[Python] Iterables and Generators (1) - theory

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1. Iterables / Iterator

1-1. Iterables

Iterable is literally an object that can be iterated (looped) over. Iterable object has an ‘__iter__()’ method in its definition, which returns an iterator. Every iterables can be looped over using a ‘for’ statement as below. list, tuple, dictionary, string and file are iterables.

# list
for x in [1, 2, 3]:
# tuple
for x in (1, 2, 3):
# dictionary
for key in {'one':1, 'two':2}:
# string
for char in "123":
# file
for line in open("sample.txt"):

1-2. Iterator

These operations (eg. for) that help iterables iterate through its elements are called iterator. Thus, whenever we use ‘for’ loop, we are actually using an iterator, and they are an object with a ‘__next()__’ method. In fact, the for statement is calling a ‘next()’ method at every step to get single elements from the container. Most importantly, you can make an iterator object by calling an ‘iter()’ function. You can simply wrap an object with parentheses like iter(obj).

Let’s check how it works with this simple code.

sampleList = [1, 2, 3]
# sampleList = range(1, 4)
iterList = iter(sampleList)
# Now, iterList is an iterator object that has a next() method
print(next(iterList))   # 1
print(next(iterList))   # 2
print(next(iterList))   # 3
# raise StopIteration when iteration is completed.
print(next(iterList))   # StopIteration

Note that you can also do sampleList = range(1, 4). range belongs to class ‘range’, and it is one of the Sequence Types (list, tuple, range). It’s a whole new different story, so i will skip this content from here. But it is really good to know as well. Knowing this deeply will help you understand why for x in range(10) works when you make loops.

Plus, here’s a really good implementation of Reverse Class by python documentation.

# Rights reserved by python documentation.
class Reverse:
    """Iterator for looping over a sequence backwards."""
    def __init__(self, data):
        self.data = data
        self.index = len(data)

    def __iter__(self):
        return self

    def __next__(self):
        if self.index == 0:
            raise StopIteration
        self.index = self.index - 1
        return self.data[self.index]

2. Generators / yield

Generators are one of the useful ways to create iterators. If a container object’s __iter__() method is implemented as a generator, it will return a generator object, supplying the __iter__() and __next__() methods.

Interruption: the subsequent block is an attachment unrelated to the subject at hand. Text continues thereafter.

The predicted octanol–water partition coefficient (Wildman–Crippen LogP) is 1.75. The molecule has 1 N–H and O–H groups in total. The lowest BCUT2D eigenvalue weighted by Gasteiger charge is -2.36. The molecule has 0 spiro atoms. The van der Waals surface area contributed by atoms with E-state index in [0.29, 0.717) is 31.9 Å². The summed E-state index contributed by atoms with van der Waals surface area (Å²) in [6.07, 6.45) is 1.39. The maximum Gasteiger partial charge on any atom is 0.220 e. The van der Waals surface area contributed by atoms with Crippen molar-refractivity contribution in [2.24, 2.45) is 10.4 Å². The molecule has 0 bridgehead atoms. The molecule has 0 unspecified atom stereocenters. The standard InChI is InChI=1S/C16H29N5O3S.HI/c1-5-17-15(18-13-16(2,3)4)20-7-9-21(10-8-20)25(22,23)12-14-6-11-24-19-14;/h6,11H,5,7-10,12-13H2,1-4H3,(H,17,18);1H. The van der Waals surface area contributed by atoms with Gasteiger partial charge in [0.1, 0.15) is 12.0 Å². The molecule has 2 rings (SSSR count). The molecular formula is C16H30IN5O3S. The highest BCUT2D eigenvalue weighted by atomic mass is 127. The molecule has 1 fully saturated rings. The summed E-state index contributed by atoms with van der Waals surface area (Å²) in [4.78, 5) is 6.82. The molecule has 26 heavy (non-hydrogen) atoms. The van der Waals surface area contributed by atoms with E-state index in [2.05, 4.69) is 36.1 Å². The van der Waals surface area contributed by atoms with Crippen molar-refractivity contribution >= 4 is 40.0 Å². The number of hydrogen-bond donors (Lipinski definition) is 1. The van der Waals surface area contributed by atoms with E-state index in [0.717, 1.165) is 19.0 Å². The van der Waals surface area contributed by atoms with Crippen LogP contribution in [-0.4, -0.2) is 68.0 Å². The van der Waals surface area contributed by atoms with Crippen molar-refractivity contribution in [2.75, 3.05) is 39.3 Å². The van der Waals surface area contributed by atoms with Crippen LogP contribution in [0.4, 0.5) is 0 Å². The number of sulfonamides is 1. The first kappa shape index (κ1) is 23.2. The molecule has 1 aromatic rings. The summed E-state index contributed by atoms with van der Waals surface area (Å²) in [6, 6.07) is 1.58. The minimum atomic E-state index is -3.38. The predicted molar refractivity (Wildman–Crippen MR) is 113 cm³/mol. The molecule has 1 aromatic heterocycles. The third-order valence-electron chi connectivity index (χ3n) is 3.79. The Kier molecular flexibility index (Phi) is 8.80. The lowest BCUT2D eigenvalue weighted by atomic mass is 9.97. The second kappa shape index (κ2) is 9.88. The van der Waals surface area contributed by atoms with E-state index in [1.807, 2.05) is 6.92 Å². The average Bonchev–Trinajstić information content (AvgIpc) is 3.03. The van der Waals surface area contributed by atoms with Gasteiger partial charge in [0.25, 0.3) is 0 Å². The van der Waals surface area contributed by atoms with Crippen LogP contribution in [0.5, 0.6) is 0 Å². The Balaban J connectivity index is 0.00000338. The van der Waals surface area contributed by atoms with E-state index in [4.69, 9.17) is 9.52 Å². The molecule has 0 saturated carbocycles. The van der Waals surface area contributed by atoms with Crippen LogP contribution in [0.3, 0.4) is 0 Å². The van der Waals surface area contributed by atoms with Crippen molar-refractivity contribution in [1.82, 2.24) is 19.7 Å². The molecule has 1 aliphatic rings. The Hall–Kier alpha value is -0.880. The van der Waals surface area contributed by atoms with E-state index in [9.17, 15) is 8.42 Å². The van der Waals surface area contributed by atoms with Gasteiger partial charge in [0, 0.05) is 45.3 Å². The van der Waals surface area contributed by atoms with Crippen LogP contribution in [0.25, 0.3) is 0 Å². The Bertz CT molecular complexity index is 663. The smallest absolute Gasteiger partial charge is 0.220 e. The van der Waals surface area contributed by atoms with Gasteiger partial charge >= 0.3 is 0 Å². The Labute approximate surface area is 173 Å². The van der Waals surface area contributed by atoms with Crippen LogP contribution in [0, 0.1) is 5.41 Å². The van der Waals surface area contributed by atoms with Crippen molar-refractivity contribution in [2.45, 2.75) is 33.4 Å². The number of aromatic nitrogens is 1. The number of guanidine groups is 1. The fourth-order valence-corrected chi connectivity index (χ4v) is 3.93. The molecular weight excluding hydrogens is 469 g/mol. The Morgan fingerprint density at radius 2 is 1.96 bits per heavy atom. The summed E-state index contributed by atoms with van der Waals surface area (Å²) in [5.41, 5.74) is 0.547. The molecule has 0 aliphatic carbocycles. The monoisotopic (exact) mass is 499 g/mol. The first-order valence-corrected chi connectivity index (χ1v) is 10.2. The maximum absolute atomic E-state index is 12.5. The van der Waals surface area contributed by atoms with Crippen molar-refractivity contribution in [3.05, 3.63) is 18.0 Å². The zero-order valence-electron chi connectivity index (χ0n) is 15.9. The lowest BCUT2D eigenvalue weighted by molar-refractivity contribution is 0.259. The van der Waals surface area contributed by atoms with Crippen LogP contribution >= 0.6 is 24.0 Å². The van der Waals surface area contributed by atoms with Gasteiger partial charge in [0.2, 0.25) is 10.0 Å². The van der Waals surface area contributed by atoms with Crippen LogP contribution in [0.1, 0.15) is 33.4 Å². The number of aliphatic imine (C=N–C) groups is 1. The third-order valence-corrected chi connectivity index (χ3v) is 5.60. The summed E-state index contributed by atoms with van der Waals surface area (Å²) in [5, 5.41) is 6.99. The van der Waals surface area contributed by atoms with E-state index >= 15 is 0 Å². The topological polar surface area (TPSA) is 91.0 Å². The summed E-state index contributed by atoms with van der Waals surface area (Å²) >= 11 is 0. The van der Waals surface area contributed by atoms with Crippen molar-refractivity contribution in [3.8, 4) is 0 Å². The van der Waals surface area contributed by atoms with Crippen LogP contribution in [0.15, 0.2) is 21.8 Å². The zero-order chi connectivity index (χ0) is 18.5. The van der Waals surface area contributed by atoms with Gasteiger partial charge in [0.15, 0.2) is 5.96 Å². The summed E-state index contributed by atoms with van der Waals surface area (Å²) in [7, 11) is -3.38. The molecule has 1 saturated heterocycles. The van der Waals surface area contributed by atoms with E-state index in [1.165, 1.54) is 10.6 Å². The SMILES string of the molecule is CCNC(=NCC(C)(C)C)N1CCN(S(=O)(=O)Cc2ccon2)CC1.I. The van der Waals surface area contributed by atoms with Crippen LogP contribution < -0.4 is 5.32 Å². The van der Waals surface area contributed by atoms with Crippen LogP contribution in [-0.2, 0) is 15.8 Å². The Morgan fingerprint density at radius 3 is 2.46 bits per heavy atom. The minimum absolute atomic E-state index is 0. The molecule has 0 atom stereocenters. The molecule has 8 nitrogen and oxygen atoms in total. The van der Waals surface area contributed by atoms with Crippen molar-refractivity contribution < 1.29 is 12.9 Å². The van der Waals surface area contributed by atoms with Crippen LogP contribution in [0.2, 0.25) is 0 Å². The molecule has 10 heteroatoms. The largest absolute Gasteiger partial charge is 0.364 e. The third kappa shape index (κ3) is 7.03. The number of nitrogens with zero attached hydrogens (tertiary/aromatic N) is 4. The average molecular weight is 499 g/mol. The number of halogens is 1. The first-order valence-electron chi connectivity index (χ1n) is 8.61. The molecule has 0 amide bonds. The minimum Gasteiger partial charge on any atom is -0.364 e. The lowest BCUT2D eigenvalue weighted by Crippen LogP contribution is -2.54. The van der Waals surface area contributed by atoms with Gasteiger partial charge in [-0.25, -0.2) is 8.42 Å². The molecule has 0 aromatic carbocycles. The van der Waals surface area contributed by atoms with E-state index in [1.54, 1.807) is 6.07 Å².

2-1. Simple Generator

For simple Generators, you can use list comprehension. You just simply write list comprehension statement inside the parentheses. Below shows that created generator object supplies the __iter()__ and __next()__ method.

sampleGenerator = (x for x in range(1, 10))
print(next(sampleGenerator))    # 1
print(next(sampleGenerator))    # 2
print(next(sampleGenerator))    # 3
print(next(sampleGenerator))    # 4
for i in sampleGenerator:
    print("in for statement", i)
# in for statement 5
# in for statement 6
# in for statement 7
# in for statement 8
# in for statement 9

print(next(sampleGenerator))    # StopIteration

2-2. More complex Generator

You can make Generator in a different way for more complex operations. When creating function-like Generators, you write code that are really similar to the normal function definition. One little difference is that you write yield instead of return. Once you write yield, the function you’ve made will return a Generator. Did similar thing as above.

def myGenerator():
    testList = range(1, 10) # 1 - 10
    for x in testList:
        yield str(x) + " has been yielded"

# call generator
generator = myGenerator()
for x in generator:
    print(x, "in for loop")

Terminal output:

1 has been yielded
2 has been yielded
3 has been yielded
4 has been yielded in for loop
5 has been yielded in for loop
6 has been yielded in for loop
7 has been yielded in for loop
8 has been yielded in for loop
9 has been yielded in for loop
Traceback (most recent call last):
  File "xxxx.py", line xx, in <module>

Continue Reading this topic at
Iterables and Generators (2) - Flattening a multi-dimensional list
Iterables and Generators (3) - itertools*

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